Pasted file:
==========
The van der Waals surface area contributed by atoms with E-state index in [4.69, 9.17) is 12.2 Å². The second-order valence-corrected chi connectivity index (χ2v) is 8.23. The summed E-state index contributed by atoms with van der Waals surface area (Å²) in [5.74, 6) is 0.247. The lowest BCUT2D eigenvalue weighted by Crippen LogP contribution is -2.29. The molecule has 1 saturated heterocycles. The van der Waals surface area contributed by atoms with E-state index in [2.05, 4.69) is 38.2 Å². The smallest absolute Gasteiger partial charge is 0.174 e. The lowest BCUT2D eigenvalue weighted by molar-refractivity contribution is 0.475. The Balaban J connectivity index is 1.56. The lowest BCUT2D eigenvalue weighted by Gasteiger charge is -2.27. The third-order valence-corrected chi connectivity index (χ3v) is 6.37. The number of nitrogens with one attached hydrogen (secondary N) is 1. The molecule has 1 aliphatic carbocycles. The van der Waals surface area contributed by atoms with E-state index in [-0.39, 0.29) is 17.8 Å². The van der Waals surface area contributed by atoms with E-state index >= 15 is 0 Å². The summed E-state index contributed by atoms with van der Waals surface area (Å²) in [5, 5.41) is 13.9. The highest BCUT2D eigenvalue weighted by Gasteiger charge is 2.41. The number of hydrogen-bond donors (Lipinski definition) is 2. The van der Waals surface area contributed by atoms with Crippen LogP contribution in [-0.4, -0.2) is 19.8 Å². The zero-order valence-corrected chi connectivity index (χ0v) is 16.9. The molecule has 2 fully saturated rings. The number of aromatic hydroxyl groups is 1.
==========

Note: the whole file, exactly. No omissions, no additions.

The van der Waals surface area contributed by atoms with E-state index in [4.69, 9.17) is 12.2 Å². The second-order valence-corrected chi connectivity index (χ2v) is 8.23. The summed E-state index contributed by atoms with van der Waals surface area (Å²) in [5.74, 6) is 0.247. The lowest BCUT2D eigenvalue weighted by Crippen LogP contribution is -2.29. The molecule has 1 saturated heterocycles. The van der Waals surface area contributed by atoms with E-state index in [2.05, 4.69) is 38.2 Å². The smallest absolute Gasteiger partial charge is 0.174 e. The lowest BCUT2D eigenvalue weighted by molar-refractivity contribution is 0.475. The Balaban J connectivity index is 1.56. The lowest BCUT2D eigenvalue weighted by Gasteiger charge is -2.27. The third-order valence-corrected chi connectivity index (χ3v) is 6.37. The number of nitrogens with one attached hydrogen (secondary N) is 1. The molecule has 1 aliphatic carbocycles. The van der Waals surface area contributed by atoms with E-state index in [-0.39, 0.29) is 17.8 Å². The van der Waals surface area contributed by atoms with E-state index >= 15 is 0 Å². The summed E-state index contributed by atoms with van der Waals surface area (Å²) in [5, 5.41) is 13.9. The highest BCUT2D eigenvalue weighted by Gasteiger charge is 2.41. The number of hydrogen-bond donors (Lipinski definition) is 2. The van der Waals surface area contributed by atoms with Crippen LogP contribution in [-0.4, -0.2) is 19.8 Å². The zero-order valence-corrected chi connectivity index (χ0v) is 16.9. The molecule has 2 fully saturated rings. The number of aromatic hydroxyl groups is 1.